JERUSALEM (Dec. 10)
Israeli officials withheld comment today on Secretary of State William P. Rogers’ Middle speech last night. They said they would have to study the full text of the address before commenting. But its impact here was such that Premier Golda Meir called an extraordinary session of the cabinet for this evening.
An official communique said the meeting was called preliminary to Foreign Minister Abba Eban’s departure for talks in the U.S. and “in view of the latest statement made by the American Secretary of State.” (A detailed report of the Rogers speech appears on Page3.)
Unofficial reaction here indicated shock and dismay. Some sources contended that Mr. Rogers’ statement of America’s Mideast policy proved that the U.S. continuously yielded to Soviet Russia which has never yielded on a single point. They said that step-by-step, the American policy moved closer to the proposals by Moscow.
Israeli circles appeared especially distressed by Mr. Rogers’ reference to points which, in Israel’s view, should be subjects of direct negotiations with the Arabs. They said the U.S. has always maintained that it wants to help bring the two parties together so that they could settle the details of borders and the occupied areas. But now that America has made public its plan for Israeli withdrawal, it appears to be turning away from its previous policy, they said. They viewed Mr. Rogers’ speech as “another retreat” in the American global position vis-a-vis the Russians.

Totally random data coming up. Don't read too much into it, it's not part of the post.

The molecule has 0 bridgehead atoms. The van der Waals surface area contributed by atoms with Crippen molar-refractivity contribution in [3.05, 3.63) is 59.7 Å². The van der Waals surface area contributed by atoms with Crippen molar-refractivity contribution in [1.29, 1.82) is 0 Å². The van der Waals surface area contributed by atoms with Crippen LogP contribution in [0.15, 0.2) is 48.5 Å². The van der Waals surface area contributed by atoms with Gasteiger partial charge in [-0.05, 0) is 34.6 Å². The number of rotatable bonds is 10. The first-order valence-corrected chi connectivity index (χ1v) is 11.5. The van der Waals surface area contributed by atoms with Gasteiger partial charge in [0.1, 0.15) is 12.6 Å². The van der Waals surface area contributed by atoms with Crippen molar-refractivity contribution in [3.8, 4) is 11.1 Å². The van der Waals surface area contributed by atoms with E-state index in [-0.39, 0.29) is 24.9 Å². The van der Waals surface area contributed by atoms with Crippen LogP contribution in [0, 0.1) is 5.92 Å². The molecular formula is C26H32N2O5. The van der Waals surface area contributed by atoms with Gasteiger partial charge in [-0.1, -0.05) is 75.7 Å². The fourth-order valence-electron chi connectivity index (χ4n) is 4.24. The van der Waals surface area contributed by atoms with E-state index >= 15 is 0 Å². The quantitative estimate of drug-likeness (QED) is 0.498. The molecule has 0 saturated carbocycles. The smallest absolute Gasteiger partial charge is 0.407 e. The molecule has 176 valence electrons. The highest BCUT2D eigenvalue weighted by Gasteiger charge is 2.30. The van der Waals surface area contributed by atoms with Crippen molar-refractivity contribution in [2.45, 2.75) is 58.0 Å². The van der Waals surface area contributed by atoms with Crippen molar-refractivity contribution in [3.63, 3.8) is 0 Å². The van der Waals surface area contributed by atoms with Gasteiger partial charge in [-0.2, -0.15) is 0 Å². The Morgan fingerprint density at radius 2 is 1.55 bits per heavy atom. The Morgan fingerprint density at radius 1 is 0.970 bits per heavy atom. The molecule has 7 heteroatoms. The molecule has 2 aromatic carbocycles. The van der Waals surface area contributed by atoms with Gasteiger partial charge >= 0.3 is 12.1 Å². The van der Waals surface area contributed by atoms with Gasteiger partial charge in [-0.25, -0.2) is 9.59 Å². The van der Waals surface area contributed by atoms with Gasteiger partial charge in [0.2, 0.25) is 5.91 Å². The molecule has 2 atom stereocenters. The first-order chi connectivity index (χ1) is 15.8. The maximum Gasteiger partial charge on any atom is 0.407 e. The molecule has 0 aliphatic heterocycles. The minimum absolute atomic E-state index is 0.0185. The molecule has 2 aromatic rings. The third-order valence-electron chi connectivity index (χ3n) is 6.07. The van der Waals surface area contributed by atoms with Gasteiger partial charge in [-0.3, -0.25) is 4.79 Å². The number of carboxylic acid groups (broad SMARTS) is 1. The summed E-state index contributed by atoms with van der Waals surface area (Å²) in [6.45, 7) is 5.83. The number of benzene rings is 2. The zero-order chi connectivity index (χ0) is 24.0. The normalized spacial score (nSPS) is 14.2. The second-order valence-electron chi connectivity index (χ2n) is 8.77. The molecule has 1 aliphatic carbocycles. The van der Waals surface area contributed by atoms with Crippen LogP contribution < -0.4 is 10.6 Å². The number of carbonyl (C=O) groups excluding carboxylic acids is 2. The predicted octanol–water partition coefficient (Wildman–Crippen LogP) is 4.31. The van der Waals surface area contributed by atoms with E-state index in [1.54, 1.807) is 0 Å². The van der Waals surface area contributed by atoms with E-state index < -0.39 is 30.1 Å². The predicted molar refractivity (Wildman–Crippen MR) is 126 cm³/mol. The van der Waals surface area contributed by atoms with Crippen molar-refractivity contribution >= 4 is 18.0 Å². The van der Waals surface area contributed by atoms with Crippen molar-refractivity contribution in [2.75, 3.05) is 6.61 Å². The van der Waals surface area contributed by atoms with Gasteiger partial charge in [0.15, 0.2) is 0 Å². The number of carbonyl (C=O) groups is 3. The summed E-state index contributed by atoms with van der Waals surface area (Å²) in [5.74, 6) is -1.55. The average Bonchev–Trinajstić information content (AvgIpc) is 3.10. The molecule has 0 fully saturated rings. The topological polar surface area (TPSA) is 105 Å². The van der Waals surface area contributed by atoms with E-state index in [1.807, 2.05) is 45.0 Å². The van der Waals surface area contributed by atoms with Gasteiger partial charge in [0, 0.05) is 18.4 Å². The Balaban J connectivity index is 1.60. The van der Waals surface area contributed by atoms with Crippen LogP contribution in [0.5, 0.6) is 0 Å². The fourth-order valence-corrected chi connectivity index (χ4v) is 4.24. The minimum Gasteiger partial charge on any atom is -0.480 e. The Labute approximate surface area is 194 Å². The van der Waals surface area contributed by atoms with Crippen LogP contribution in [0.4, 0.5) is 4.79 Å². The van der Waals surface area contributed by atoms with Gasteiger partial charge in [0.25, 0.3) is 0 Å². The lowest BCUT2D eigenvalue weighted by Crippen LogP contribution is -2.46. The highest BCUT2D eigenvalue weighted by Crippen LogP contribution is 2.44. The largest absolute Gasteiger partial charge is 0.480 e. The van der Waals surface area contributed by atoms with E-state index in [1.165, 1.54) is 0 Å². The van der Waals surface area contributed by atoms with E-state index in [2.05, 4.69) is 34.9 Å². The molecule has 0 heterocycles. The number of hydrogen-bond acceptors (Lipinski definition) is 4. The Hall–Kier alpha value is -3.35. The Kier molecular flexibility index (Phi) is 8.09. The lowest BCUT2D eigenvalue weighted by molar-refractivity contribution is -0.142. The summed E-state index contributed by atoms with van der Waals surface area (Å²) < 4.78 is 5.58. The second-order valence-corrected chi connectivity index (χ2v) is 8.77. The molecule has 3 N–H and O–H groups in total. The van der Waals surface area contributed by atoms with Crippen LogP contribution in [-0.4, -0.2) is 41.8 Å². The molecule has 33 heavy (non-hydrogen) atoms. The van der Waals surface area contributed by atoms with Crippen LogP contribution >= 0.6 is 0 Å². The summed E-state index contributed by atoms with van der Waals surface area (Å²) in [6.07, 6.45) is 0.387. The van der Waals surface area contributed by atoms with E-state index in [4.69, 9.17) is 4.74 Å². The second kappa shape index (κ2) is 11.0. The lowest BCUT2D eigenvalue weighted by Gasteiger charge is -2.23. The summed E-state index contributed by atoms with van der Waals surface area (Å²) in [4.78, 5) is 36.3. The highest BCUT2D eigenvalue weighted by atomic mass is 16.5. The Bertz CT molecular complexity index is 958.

SEE ISRAELI BARGAINING POSITION BEING UNDERMINED IN ADVANCE OF TALKS
Rep. Seymour Halpern, New York Republican, expressed doubts in Washington today that President Nixon subscribed to the pronouncements on a new Mideast policy by Secretary of State Rogers and other State Dept.officials. He said it was “difficult to believe that solemn commitments on a real peace in the Middle East” were being abandoned. The Rogers statement, he said, contained “implications of a possible erosion of the U.S. position” and implications that “the Israeli bargaining position is being undermined prior to any Rhodes-type talks that may be held.
Jacques Torczner, president of the Zionist Organization of America, said that the approach by Secretary of State Rogers in effect barters away legitimate United States interests. He said that “each concession by Israel suggested by the United States in advance of direct negotiations among the involved parties, the Arab states and Israel, can only serve to undermine the security and the position of Israel and entrap the nations of the Middle East deeper in the snares set by the Soviet Union.”
(Replying to questions today in connection with the Rogers speech, State Department spokesman Karl Bartch said that the United States Government would welcome resumption of diplomatic relations with all Arab states. He said, however, that since it was the Arab states which severed diplomatic relations with Washington, it would be “more appropriate for them to come to us.”)